At 11:47 a.m. Saturday, the jet hit the dirt at the end of the runway and lost its wheels, said Battalion Chief Matt Nilsen of the San Diego Fire-Rescue Department.

Video from the airport shows debris scattered across the ground after the jet hit the dirt at the end of the runway and lost its wheels.

All five people on board got off the jet with no injuries reported, Nilsen said. Fire units arrived at the airport at 3799 John J. Montgomery Drive at 11:54 a.m.

A total of 37 fire personnel were assigned to the crash, including an airport crash rig, two hazmat teams, two fire engines, a medic and two battalion chiefs, according to a fire incident log.

A corporate jet crashed at Montgomery-Gibbs Executive Airport in Kearny Mesa Saturday morning, but no passengers were injured.

The plane was taking off at 11:45 a.m. when the landing gear collapsed, and the jet slid on the ground at the end of the runway, San Diego Fire-Rescue Battalion Chief Matt Nilsen said. None of the five people on board were injured, he said.

The plane landed on its belly and was damaged in the crash.

There was a full tank of fuel aboard the plane, which began leaking after the accident. The fire department’s hazmat team and a crew from county’s Environmental Services Unit were called to clean up the site, Nilsen said.

A corporate jet ran off the runway possibly suffering landing gear failure at Montgomery-Gibbs Executive Airport in Kearny Mesa Saturday, fire officials said.

At around 11:40 a.m., the jet ran off the runway possibly suffering landing gear failure and landed on its belly, the San Diego Fire-Rescue Department said.

No injuries were reported.

A total of 32 fire personnel were assigned to the crash, including an airport crash rig, two hazmat teams, one fire engine, a medic and one battalion chiefs, according to a fire incident log.

Five people escaped injury Saturday when a corporate jet they were in crashed upon takeoff at the Montgomery-Gibbs Executive Airport in Kearny Mesa, fire officials said.

At 11:47 a.m. Saturday, the jet hit the dirt at the end of the runway and lost its wheels, said Battalion Chief Matt Nilsen of the San Diego Fire- Rescue Department.

All five people on board got off the jet with no injuries reported, Nilsen said. Fire units arrived at the airport at 3799 John J. Montgomery Drive at 11:54 a.m.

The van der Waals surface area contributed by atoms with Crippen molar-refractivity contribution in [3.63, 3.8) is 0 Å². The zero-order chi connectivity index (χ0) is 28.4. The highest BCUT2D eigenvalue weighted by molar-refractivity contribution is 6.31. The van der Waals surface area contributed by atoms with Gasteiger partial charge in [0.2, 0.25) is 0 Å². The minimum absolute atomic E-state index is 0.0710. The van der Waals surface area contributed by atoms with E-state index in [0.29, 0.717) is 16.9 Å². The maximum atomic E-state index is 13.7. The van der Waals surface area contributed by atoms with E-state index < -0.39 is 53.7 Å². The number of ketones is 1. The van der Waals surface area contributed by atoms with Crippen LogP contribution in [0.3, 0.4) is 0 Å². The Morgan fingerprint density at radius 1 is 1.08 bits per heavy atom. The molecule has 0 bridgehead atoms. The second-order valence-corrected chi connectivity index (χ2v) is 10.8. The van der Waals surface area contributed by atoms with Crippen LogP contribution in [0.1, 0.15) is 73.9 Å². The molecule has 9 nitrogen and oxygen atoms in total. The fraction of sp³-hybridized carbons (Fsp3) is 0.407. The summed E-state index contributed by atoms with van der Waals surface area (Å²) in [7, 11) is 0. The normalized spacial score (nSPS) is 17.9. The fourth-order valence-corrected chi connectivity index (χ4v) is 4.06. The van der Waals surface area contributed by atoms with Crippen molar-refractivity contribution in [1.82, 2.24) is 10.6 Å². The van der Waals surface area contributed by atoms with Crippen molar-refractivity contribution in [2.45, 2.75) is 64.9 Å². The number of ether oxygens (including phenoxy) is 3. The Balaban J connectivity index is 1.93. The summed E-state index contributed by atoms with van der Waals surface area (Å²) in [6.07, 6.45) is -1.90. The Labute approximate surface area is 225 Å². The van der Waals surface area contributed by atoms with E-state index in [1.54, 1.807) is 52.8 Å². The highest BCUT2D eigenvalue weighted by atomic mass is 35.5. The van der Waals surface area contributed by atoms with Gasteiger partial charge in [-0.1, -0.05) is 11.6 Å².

A total of 37 fire personnel were assigned to the crash, including an airport crash rig, two hazmat teams, two fire engines, a medic and two battalion chiefs, according to a fire incident log.

BAe-125-800A, N664SC: Incident occurred February 13, 2021 at Southern Wisconsin Regional Airport (KJVL), Rock County, Wisconsin

SC Aviation 

An airplane makes an emergency landing at the Southern Wisconsin Regional Airport.

The Janesville Fire Department and Rock County Sheriff’s Office responded to the runway just after 7:00 Saturday morning.

Battalion Chief Ryan Murphy said the private plane took off from the Janesville airport and experienced an inflight loss engine when it reached Lake Michigan.

The pilot turned around and returned to Janesville for the emergency landing, requesting emergency services in case of any issues landing.

Murphy said the plane touched down without incident, and neither of the two passengers were injured.

Boeing CEO Said Board Moved Quickly on MAX Safety; New Details Suggest Otherwise

Shareholders’ suit citing internal Boeing documents alleges board didn’t act as fast on safety as CEO David Calhoun said.

The Wall Street Journal 
By Andrew Tangel and Andy Pasztor
February 13, 2021 3:04 pm ET

When Boeing Co.'s board had its first formal meeting around seven weeks after the initial 737 MAX crash in late 2018, directors didn’t hold in-depth discussions about the jet’s safety, according to newly released details of internal company documents.